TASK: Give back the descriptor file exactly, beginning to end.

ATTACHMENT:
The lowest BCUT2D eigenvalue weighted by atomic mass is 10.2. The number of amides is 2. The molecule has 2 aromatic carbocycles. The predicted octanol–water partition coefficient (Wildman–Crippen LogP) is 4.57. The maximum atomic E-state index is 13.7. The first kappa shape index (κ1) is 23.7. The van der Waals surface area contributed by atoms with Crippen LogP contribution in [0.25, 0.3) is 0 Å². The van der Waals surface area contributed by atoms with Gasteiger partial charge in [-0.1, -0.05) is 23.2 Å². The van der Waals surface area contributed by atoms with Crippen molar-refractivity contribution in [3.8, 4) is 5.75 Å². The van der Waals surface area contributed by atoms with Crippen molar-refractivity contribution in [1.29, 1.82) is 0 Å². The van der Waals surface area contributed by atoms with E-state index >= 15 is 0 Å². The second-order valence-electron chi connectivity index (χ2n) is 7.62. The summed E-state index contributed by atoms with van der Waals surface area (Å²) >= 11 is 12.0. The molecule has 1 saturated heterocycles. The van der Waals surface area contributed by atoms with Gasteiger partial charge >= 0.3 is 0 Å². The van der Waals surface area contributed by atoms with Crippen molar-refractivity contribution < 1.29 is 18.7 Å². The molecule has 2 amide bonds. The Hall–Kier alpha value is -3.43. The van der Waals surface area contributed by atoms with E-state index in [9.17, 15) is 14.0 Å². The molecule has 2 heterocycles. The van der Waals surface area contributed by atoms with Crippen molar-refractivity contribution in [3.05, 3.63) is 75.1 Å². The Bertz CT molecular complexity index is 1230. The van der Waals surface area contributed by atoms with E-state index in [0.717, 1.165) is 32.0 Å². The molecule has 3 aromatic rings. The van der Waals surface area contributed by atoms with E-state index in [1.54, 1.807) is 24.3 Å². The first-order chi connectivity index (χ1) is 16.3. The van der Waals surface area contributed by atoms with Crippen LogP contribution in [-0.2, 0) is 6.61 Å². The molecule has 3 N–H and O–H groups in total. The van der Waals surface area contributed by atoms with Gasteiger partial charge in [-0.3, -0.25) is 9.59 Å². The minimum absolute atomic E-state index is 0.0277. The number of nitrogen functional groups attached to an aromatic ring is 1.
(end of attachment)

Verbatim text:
The lowest BCUT2D eigenvalue weighted by atomic mass is 10.2. The number of amides is 2. The molecule has 2 aromatic carbocycles. The predicted octanol–water partition coefficient (Wildman–Crippen LogP) is 4.57. The maximum atomic E-state index is 13.7. The first kappa shape index (κ1) is 23.7. The van der Waals surface area contributed by atoms with Crippen LogP contribution in [0.25, 0.3) is 0 Å². The van der Waals surface area contributed by atoms with Gasteiger partial charge in [-0.1, -0.05) is 23.2 Å². The van der Waals surface area contributed by atoms with Crippen molar-refractivity contribution in [3.8, 4) is 5.75 Å². The van der Waals surface area contributed by atoms with Crippen molar-refractivity contribution in [1.29, 1.82) is 0 Å². The van der Waals surface area contributed by atoms with E-state index >= 15 is 0 Å². The second-order valence-electron chi connectivity index (χ2n) is 7.62. The summed E-state index contributed by atoms with van der Waals surface area (Å²) >= 11 is 12.0. The molecule has 1 saturated heterocycles. The van der Waals surface area contributed by atoms with Gasteiger partial charge >= 0.3 is 0 Å². The van der Waals surface area contributed by atoms with Crippen molar-refractivity contribution < 1.29 is 18.7 Å². The molecule has 2 amide bonds. The Hall–Kier alpha value is -3.43. The van der Waals surface area contributed by atoms with E-state index in [9.17, 15) is 14.0 Å². The molecule has 2 heterocycles. The van der Waals surface area contributed by atoms with Crippen molar-refractivity contribution in [3.05, 3.63) is 75.1 Å². The Bertz CT molecular complexity index is 1230. The van der Waals surface area contributed by atoms with E-state index in [0.717, 1.165) is 32.0 Å². The molecule has 3 aromatic rings. The van der Waals surface area contributed by atoms with E-state index in [1.54, 1.807) is 24.3 Å². The first-order chi connectivity index (χ1) is 16.3. The van der Waals surface area contributed by atoms with Crippen LogP contribution in [-0.2, 0) is 6.61 Å². The molecule has 3 N–H and O–H groups in total. The van der Waals surface area contributed by atoms with Gasteiger partial charge in [-0.3, -0.25) is 9.59 Å². The minimum absolute atomic E-state index is 0.0277. The number of nitrogen functional groups attached to an aromatic ring is 1.